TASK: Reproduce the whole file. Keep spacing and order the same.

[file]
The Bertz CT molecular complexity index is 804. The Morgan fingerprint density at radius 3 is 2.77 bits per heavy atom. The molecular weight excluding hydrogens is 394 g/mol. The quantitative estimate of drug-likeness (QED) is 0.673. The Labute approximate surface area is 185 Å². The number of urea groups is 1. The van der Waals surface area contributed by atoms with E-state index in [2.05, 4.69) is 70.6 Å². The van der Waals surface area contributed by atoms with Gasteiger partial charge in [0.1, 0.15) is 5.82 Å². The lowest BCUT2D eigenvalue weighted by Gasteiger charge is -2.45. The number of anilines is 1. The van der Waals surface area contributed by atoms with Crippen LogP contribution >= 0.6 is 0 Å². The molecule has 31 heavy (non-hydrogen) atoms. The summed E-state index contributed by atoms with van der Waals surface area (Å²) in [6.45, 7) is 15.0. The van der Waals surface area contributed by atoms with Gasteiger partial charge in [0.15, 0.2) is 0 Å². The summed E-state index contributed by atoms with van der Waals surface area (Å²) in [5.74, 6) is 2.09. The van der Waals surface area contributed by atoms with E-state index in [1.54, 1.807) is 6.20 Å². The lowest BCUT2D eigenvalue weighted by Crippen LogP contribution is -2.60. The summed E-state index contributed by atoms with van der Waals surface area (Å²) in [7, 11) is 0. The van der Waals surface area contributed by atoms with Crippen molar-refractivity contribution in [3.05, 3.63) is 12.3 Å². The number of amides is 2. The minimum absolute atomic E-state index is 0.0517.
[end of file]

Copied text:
The Bertz CT molecular complexity index is 804. The Morgan fingerprint density at radius 3 is 2.77 bits per heavy atom. The molecular weight excluding hydrogens is 394 g/mol. The quantitative estimate of drug-likeness (QED) is 0.673. The Labute approximate surface area is 185 Å². The number of urea groups is 1. The van der Waals surface area contributed by atoms with E-state index in [2.05, 4.69) is 70.6 Å². The van der Waals surface area contributed by atoms with Gasteiger partial charge in [0.1, 0.15) is 5.82 Å². The lowest BCUT2D eigenvalue weighted by Gasteiger charge is -2.45. The number of anilines is 1. The van der Waals surface area contributed by atoms with Crippen LogP contribution >= 0.6 is 0 Å². The molecule has 31 heavy (non-hydrogen) atoms. The summed E-state index contributed by atoms with van der Waals surface area (Å²) in [6.45, 7) is 15.0. The van der Waals surface area contributed by atoms with Gasteiger partial charge in [0.15, 0.2) is 0 Å². The summed E-state index contributed by atoms with van der Waals surface area (Å²) in [5.74, 6) is 2.09. The van der Waals surface area contributed by atoms with E-state index in [1.54, 1.807) is 6.20 Å². The lowest BCUT2D eigenvalue weighted by Crippen LogP contribution is -2.60. The summed E-state index contributed by atoms with van der Waals surface area (Å²) in [7, 11) is 0. The van der Waals surface area contributed by atoms with Crippen molar-refractivity contribution in [3.05, 3.63) is 12.3 Å². The number of amides is 2. The minimum absolute atomic E-state index is 0.0517.